IDF shells Hamas posts in Gaza after grenade, bombs hurled at troops
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Iron Dome batteries deployed in central Israel

IDF shells Hamas posts in Gaza after grenade, bombs hurled at troops

Two Palestinians said killed, over 300 hurt as thousands rally at border, hurl rocks, firebombs, try to breach fence; at least 9 fires reported in Israel due to airborne arson

A Palestinian protester holds a slingshot during a demonstration at the Israel-Gaza border, in Khan Younis in the southern Gaza Strip on August 10, 2018. (AFP PHOTO / Said KHATIB)
A Palestinian protester holds a slingshot during a demonstration at the Israel-Gaza border, in Khan Younis in the southern Gaza Strip on August 10, 2018. (AFP PHOTO / Said KHATIB)

Israeli tanks struck two Hamas posts in the Gaza Strip Friday evening after a grenade was hurled at troops and amid intense violence during mass riots in several locations along the border.

The strike came as Hadashot TV news reported that Israel is denying it agreed to a ceasefire with Hamas that stopped intense Gaza rocket fire into Israeli and IDF response attacks Wednesday and Thursday.

Around 9,000 Palestinians participated Friday in violent weekly border protests. Some protesters rioted near the fence, threw makeshift bombs, Molotov cocktails and rocks at Israeli soldiers, and burned tires to create a smokescreen. In one incident a grenade was thrown at Israeli troops, but caused no casualties. Several attempts were made to breach the security fence.

The Hamas-run Gaza health ministry reported that two Palestinians were killed in the riots: 25-year-old medic Abdullah al-Qatati and 55-year-old protester Ali al-Alul. It said over 300 people were hurt, of which dozens were shot by Israeli troops.

Some rioters flew incendiary kites and balloons into Israel. Israeli officials said at least nine fires had broken out in Israeli territory since the morning due to airborne arson attacks.

Hamas, the terror group that rules Gaza and seeks to destroy Israel, had earlier said the so-called “March of Return” border demonstrations would continue unimpeded, despite its announcement of a cessation of hostilities with Israel the night before.

A senior Israeli diplomatic official insisted to Hadashot that Hamas’s announcement that Jerusalem had agreed to a truce was a lie. A senior defense official backed up the claim, and added that the army did not see the confrontation as over.

The implication was that Israel had ceased its reprisal attacks in the Strip because Hamas had halted rocket attacks on Israeli communities, but did not see itself obligated to a truce.

Defense Minister Avigdor Liberman climbs down from a tank in the Golan Heights on August 7, 2018. (Ariel Hermoni/Defense Ministry)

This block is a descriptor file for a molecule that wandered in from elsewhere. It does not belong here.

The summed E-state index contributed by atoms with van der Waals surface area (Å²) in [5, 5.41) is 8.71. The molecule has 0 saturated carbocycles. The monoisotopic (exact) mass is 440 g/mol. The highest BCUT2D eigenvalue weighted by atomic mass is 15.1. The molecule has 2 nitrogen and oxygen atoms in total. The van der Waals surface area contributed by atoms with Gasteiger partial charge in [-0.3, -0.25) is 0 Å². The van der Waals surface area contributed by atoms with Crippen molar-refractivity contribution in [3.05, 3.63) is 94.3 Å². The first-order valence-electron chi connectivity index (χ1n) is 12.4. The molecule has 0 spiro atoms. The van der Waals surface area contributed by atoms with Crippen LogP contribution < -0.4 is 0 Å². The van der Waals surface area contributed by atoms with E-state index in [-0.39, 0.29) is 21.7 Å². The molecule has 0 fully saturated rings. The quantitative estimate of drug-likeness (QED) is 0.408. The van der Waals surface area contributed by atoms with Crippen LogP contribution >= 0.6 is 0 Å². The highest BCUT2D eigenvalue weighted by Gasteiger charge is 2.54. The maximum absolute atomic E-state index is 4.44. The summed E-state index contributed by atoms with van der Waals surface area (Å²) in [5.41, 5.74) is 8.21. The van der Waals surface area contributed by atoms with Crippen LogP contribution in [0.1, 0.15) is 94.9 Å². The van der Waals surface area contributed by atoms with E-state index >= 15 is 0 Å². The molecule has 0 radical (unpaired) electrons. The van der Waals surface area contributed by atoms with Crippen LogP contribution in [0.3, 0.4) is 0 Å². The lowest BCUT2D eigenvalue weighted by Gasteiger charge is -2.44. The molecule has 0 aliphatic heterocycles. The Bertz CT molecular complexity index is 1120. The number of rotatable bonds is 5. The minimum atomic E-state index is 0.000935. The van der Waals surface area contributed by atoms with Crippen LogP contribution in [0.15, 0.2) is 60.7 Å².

Hamas’s announcement of a truce late Thursday came after a 12-hour lull in fighting, following two days that saw the heaviest exchange of Palestinian rocket fire and reprisal Israeli airstrikes since the 2014 Gaza war.

Hamas said a ceasefire had been reached “on the basis of mutual calm” and went into effect at midnight on Thursday. It said the deal was mediated by Egypt and other regional players. Israel denied there was a truce, but a senior Israeli official told Israel Radio that “quiet would be met with quiet.” There were no instances of violence reported along the border overnight Thursday-Friday.

On Friday evening, the Israeli air force said it had completed deployment of Iron Dome missile defense batteries in central Israel, apparently preparing for the possibility of further escalation.

Palestinian protesters wave their flag as they gather during a demonstration at the Israel-Gaza border, in Khan Younis in the southern Gaza Strip on August 10, 2018. (AFP/Said Khatib)

Earlier on Friday, Hamas spokesman Sami Abu Zuhri celebrated Hamas’s supposed achievements during the latest flare-up of conflict, saying it “proves Israel can be defeated.”

For the past four months there have been near-weekly violent protests along the Israel-Gaza border organized by Gaza’s Hamas rulers.

Another Hamas spokesman, Hazem Qassim, tweeted that demonstrators would continue to “break the siege” on the Gaza Strip.

“Every time the Israeli killing machine attempts to break our people’s will to continue its struggle and marches, it fails to do so,” he wrote. “Today our people will head to the ‘Marches of Return’ to challenge the Israeli war machine.”

“Our Palestinian people has a long-lasting, struggling soul,” the Hamas spokesperson wrote. “It will continue its resistance in all of its forms until it gains its freedom, independence and right to a dignified life.”

A Palestinian protester uses a slingshot next to burning tires during a demonstration at the Israel-Gaza border, in Khan Younis in the southern Gaza Strip on August 10, 2018. (AFP/Said Khatib)

Over the past four months the “March of Return” protests have led to deadly clashes which saw Israeli security forces facing gunfire, grenades, Molotov cocktails, and efforts — sometimes successful — to damage or cross the border fence.

At least 160 Palestinians have been killed by Israeli fire since the weekly protests began, the Hamas ministry says. Hamas has acknowledged that dozens of those killed were its members.

One Israeli soldier, Aviv Levi, was shot dead by a Palestinian sniper at the fence last month.

In addition to the border clashes, southern Israel has experienced hundreds of fires as a result of incendiary kites and balloons flown over the border from Gaza. Over 7,000 acres of land have been burned, causing millions of shekels in damages, according to Israeli officials.

Adam Rasgon contributed to this report.

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